Another big fan of drones? Martha Stewart.

Drones are trending.

— Martha Stewart (@MarthaStewart) July 30, 2014

She has written a piece for Time, called "Why I Love My Drone."

Someone gave her one last summer as a gift. And, we learn, her mind "started racing" as she "imagined all the different applications" for it.

Stewart and her staff have been taking drone pictures of her beach house in Maine and her farm in New York.

"An aerial shot of the vegetable garden looked very much like my Peter Rabbit marzipan embellished Easter cake," she writies. "Which was designed without the help of a drone."

How the McDonald's ruling impacts the franchise industry

Marketplace - American Public Media - Wed, 2014-07-30 13:45

The general counsel of the National Labor Relations Board (NLRB) has handed down a decision that could have implications for the millions of Americans who work for franchises.

After investigating claims that some McDonald's restaurants broke labor laws by firing or penalizing workers who took part in pro-labor activities, the NLRB's general counsel said if the owner of a McDonald's fast food franchise commits a labor violation, the McDonald's corporation can be held jointly liable for the franchisee's bad behavior.

For now, the decision affects only the McDonald's corporation and McDonald's franchises. There are 3,000 other brands with franchise operations in the U.S., employing 8.5 million people across a range of industries, according to the International Franchise Association (IFA).

The IFA's Matthew Haller says the decision could destroy the franchise industry. Franchises may bear the names of big companies, he said, but they are owned and run like small businesses.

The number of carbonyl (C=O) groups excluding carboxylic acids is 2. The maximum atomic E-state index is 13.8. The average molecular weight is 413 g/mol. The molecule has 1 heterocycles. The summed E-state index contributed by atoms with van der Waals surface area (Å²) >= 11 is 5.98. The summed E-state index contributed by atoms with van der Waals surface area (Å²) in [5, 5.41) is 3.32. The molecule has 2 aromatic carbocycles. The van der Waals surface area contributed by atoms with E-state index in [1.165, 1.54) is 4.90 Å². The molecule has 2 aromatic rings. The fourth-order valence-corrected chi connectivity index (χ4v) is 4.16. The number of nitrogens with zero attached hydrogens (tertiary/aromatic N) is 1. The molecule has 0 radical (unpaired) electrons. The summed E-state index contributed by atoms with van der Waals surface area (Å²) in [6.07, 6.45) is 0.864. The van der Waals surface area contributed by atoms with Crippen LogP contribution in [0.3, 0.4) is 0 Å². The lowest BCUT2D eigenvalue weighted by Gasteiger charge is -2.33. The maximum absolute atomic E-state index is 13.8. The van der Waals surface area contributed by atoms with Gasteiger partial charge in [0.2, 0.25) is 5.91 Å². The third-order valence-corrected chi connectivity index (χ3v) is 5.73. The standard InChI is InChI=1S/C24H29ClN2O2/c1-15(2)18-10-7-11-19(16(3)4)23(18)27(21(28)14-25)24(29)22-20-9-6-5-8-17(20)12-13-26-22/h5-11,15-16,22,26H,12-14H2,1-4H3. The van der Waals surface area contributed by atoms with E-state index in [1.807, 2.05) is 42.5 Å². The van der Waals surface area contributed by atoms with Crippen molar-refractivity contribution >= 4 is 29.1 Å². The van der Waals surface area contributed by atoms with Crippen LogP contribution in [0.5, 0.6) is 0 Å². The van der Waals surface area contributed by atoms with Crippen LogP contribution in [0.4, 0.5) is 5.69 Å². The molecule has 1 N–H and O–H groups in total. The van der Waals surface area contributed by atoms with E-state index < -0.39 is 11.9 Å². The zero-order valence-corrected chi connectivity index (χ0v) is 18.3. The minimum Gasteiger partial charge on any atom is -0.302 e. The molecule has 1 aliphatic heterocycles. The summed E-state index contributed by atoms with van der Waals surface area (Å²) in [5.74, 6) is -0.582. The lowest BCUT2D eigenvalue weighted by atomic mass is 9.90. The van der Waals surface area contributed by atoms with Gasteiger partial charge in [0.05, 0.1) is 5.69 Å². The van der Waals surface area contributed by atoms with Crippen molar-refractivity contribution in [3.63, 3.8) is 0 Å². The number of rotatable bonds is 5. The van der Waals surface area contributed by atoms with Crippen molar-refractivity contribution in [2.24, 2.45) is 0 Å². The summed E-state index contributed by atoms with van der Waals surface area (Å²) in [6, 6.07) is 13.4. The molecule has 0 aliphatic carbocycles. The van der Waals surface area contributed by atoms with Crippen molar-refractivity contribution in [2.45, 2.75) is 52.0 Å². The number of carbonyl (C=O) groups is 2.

"They set the wages, they hire and fire the employees, determine the appropriate benefits for employees and are responsible for all decisions that take place at the employee level," Haller said. 

The NLRB's general counsel said the McDonald's Corporation exercises enough control over how franchises are run to make it a co-employer of the people who work for franchises.

"They do exercise quite a bit of control over their franchisees in order to protect their brand," said Wilma Liebman, a former chair of the NLRB who has been advising the SEIU, a union that is working to organize fast-food workers. 

What McDonald's Corp. controls and what it doesn't is laid out in the terms of its franchise agreement. So even though other franchisees in other industries are watching the decision closely, it's not yet clear how this will affect other companies. McDonald's said in a statement that it plans to contest the NLRB's decision.

Twitter is relying on the Underwear Gnomes Profit Plan

Marketplace - American Public Media - Wed, 2014-07-30 13:45

Twitter released its quarterly results and they were impressive — shares jumped nearly 20 percent today.